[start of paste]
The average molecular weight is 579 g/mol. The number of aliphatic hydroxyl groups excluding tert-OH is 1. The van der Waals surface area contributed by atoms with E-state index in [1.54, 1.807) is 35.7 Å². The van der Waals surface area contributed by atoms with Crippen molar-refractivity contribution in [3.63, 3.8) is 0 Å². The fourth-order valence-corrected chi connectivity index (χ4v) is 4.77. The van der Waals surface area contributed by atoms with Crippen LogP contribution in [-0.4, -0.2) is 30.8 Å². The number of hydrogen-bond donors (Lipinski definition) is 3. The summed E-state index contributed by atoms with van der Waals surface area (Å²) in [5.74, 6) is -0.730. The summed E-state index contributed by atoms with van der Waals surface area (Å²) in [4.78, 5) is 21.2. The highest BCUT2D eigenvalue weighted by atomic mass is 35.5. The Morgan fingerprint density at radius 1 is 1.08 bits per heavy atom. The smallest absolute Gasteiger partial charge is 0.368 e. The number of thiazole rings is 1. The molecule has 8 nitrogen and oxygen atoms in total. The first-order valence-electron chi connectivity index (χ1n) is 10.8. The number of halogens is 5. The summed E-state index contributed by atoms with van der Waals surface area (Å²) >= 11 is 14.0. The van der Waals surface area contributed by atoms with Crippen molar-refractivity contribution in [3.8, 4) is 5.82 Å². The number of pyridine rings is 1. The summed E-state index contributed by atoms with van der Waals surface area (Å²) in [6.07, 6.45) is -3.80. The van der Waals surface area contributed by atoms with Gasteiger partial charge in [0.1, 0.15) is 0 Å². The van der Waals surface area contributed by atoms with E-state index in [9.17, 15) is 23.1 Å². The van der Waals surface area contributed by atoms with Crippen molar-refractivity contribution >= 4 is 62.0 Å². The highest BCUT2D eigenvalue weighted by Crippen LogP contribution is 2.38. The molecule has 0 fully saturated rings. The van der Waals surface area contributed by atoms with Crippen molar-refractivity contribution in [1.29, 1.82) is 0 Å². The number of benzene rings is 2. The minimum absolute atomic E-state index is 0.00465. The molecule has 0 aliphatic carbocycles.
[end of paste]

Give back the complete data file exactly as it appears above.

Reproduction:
The average molecular weight is 579 g/mol. The number of aliphatic hydroxyl groups excluding tert-OH is 1. The van der Waals surface area contributed by atoms with E-state index in [1.54, 1.807) is 35.7 Å². The van der Waals surface area contributed by atoms with Crippen molar-refractivity contribution in [3.63, 3.8) is 0 Å². The fourth-order valence-corrected chi connectivity index (χ4v) is 4.77. The van der Waals surface area contributed by atoms with Crippen LogP contribution in [-0.4, -0.2) is 30.8 Å². The number of hydrogen-bond donors (Lipinski definition) is 3. The summed E-state index contributed by atoms with van der Waals surface area (Å²) in [5.74, 6) is -0.730. The summed E-state index contributed by atoms with van der Waals surface area (Å²) in [4.78, 5) is 21.2. The highest BCUT2D eigenvalue weighted by atomic mass is 35.5. The Morgan fingerprint density at radius 1 is 1.08 bits per heavy atom. The smallest absolute Gasteiger partial charge is 0.368 e. The number of thiazole rings is 1. The molecule has 8 nitrogen and oxygen atoms in total. The first-order valence-electron chi connectivity index (χ1n) is 10.8. The number of halogens is 5. The summed E-state index contributed by atoms with van der Waals surface area (Å²) >= 11 is 14.0. The van der Waals surface area contributed by atoms with Crippen molar-refractivity contribution in [3.8, 4) is 5.82 Å². The number of pyridine rings is 1. The summed E-state index contributed by atoms with van der Waals surface area (Å²) in [6.07, 6.45) is -3.80. The van der Waals surface area contributed by atoms with Gasteiger partial charge in [0.1, 0.15) is 0 Å². The van der Waals surface area contributed by atoms with E-state index in [9.17, 15) is 23.1 Å². The van der Waals surface area contributed by atoms with Crippen molar-refractivity contribution >= 4 is 62.0 Å². The highest BCUT2D eigenvalue weighted by Crippen LogP contribution is 2.38. The molecule has 0 fully saturated rings. The van der Waals surface area contributed by atoms with Crippen molar-refractivity contribution in [1.29, 1.82) is 0 Å². The number of benzene rings is 2. The minimum absolute atomic E-state index is 0.00465. The molecule has 0 aliphatic carbocycles.